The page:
Moonport: A History of Apollo Launch Facilities and Operations|
Disaster at Pad 34
While top administrators were checking out the fears of Tom Baron, two NASA men, Clarence Chauvin and R. E. Reyes, and two North American Project Engineers, Bruce Haight and Chuck Hannon, met on the morning of 26 January at launch complex 34 to review the general spacecraft readiness and configuration for one of the last major previews, the plugs-out test. The craft looked ready.37
That same night the prime and backup crews studied mission plans. The next day a simulated countdown would start shortly before liftoff and then the test would carry through several hours of flight time. There would be no fuel in the Saturn. Grissom, White, and Chaffee would don their full spacesuits and enter the Apollo, breathing pure oxygen to approximate orbital conditions as closely as possible. After simulated liftoff, the spacecraft center in Houston would monitor the performance of the astronauts. The plugs-out test did not rate a hazardous classification; the spacecraft had successfully operated in the test chamber for a greater period of time than it would on the pad.38
The astronauts entered the Apollo at 1:00 p.m., Friday, 27 January 1967. Problems immediately arose. NASA Spacecraft Test Conductor Clarence Chauvin later described them: "The first problem that we encountered was when Gus Grissom ingressed into the spacecraft and hooked up to his oxygen supply from the spacecraft. Essentially, his first words were that there was a strange odor in the suit loop. He described it as a 'sour smell' somewhat like buttermilk." The crew stopped to take a sample of the suit loop, and after discussion with Grissom decided to continue the test.
The next problem was a high oxygen flow indication which periodically triggered the master alarm. The men discussed this matter with environmental control systems personnel, who believed the high flow resulted from movements of the crew. The matter was not really resolved.
A third serious problem arose in communications. At first, faulty communications seemed to exist solely between Command Pilot Grissom and the control room. The crew made adjustments. Later, the difficulty extended to include communications between the operations and checkout building and the blockhouse at complex 34. "The overall communications problem was so bad at times," Chauvin testified, "that we could not even understand what the crew was saying."39 William H. Schick, Assistant Test Supervisor in the blockhouse at complex 34, reported in at 4:30 p.m. and monitored the spacecraft checkout procedure for the Deputy of Launch Operations. He sat at the test supervisor's console and logged the events, including various problems in communications.40 To complicate matters further, no one person controlled the trouble-shooting of the communications problem.41 This failure in communication forced a hold of the countdown at 5:40 p.m. By 6:31 the test conductors were about ready to pick up the count when ground instruments showed an unexplained rise in the oxygen flow into the spacesuits. One of the crew, presumably Grissom, moved slightly.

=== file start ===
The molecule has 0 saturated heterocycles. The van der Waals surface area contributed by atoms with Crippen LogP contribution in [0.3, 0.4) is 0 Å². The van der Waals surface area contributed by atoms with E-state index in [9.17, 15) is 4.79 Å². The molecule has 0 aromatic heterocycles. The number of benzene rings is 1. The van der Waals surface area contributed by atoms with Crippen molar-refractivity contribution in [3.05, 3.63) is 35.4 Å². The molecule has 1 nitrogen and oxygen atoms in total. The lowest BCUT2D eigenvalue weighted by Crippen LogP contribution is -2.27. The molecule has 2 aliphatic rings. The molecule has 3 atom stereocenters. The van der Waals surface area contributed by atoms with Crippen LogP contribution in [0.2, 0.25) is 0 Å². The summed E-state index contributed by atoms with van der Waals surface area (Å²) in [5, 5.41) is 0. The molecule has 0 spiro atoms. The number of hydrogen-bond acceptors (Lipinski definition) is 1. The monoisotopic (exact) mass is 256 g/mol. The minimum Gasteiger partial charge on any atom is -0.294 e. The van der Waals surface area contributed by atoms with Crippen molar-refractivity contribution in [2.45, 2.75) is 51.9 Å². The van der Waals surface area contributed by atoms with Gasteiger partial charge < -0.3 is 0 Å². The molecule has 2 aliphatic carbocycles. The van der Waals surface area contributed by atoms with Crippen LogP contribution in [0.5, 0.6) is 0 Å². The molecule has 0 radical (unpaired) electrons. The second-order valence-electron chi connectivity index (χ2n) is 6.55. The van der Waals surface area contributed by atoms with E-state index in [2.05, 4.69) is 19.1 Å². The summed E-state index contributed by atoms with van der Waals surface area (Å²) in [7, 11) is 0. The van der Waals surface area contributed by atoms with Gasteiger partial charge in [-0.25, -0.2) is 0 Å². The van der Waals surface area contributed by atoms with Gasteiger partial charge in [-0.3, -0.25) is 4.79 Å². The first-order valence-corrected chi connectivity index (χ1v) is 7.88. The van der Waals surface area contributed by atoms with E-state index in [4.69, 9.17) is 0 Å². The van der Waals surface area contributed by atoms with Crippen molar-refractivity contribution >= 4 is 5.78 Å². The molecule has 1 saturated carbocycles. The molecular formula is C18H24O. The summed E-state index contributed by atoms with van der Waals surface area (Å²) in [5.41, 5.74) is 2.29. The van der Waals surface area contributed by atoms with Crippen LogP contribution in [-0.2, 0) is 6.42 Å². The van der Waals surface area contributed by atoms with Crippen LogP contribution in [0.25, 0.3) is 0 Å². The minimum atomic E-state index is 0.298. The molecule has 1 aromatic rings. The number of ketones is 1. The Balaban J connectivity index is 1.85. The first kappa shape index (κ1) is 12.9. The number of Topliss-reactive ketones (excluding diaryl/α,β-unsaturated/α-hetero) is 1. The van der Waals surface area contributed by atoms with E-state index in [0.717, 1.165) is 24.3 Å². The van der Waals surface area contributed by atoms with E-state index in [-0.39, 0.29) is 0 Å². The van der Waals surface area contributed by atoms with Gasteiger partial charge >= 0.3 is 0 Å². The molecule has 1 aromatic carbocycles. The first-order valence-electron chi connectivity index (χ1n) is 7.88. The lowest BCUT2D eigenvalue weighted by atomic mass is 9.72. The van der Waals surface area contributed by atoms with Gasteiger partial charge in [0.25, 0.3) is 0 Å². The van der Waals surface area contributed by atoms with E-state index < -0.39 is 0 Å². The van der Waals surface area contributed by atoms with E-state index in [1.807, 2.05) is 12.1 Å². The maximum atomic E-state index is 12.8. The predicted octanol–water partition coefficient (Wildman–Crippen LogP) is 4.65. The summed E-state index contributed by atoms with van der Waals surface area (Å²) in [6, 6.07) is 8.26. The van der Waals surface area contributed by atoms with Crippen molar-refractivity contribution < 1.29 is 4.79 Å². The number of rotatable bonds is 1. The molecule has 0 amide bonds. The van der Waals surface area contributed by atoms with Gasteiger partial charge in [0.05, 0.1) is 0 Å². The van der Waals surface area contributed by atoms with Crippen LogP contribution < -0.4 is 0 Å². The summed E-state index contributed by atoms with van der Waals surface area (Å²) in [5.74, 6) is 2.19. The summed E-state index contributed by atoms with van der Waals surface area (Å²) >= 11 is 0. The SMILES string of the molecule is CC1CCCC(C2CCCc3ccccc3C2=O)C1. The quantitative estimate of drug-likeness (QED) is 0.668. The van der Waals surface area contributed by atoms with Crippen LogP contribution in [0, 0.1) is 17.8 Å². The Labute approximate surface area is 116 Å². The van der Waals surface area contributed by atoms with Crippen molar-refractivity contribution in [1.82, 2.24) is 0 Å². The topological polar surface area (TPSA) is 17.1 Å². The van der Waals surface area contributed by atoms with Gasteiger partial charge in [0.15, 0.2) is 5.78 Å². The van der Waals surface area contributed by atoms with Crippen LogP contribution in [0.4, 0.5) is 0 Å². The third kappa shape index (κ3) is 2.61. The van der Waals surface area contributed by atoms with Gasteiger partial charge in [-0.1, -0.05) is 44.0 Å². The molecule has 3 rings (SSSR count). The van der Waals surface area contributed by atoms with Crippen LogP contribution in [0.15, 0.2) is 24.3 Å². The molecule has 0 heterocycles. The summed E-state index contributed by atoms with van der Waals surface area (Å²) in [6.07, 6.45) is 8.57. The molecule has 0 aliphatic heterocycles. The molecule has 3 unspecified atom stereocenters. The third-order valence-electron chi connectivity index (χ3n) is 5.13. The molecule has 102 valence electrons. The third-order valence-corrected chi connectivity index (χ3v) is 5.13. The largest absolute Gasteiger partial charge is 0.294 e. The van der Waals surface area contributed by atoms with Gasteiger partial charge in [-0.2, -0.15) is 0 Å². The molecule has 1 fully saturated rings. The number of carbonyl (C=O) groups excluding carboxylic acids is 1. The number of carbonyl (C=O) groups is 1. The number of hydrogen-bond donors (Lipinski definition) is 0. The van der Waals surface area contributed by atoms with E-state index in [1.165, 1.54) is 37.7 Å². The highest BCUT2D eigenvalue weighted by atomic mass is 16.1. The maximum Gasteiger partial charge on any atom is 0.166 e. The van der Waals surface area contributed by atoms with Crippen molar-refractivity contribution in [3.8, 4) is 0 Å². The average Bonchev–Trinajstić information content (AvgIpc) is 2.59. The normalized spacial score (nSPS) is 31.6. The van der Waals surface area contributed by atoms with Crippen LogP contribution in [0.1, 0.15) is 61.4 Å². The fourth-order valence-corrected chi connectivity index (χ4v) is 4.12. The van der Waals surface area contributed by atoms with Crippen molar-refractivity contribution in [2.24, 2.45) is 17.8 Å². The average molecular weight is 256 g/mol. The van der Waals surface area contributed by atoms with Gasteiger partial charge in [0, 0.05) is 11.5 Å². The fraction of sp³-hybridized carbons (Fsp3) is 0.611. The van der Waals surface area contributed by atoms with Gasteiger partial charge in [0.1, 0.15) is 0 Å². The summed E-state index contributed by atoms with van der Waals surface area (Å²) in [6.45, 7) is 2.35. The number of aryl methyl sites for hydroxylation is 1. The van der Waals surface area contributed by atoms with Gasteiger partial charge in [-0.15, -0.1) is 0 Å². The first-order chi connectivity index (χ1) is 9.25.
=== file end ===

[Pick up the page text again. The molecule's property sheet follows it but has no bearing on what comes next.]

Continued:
Four seconds later, an astronaut, probably Chaffee, announced almost casually over the intercom: "Fire. I smell fire." Two seconds later, Astronaut White's voice was more insistent: "Fire in the cockpit."
In the blockhouse, engineers and technicians looked up from their consoles to the television monitors trained at the spacecraft. To their horror, they saw flames licking furiously inside Apollo, and smoke blurred their pictures. Men who had gone through Mercury and Gemini tests and launches without a major hitch stood momentarily stunned at the turn of events. Their eyes saw what was happening, but their minds refused to believe. Finally a near hysterical shout filled the air: "There's a fire in the spacecraft!"
Procedures for emergency escape called for a minimum of 90 seconds. But in practice the crew had never accomplished the routines in the minimum time. Grissom had to lower White's headrest so White could reach above and behind his left shoulder to actuate a ratchet-type device that would release the first of a series of latches. According to one source, White had actually made part of a full turn with the ratchet before he was overcome by smoke. In the meantime, Chaffee had carried out his duties by switching the power and then turning up the cabin lights as an aid to vision. Outside the white room that totally surrounded the spacecraft, Donald O. Babbitt of North American Aviation ordered emergency procedures to rescue the astronauts. Technicians started toward the white room. Then the command module ruptured.42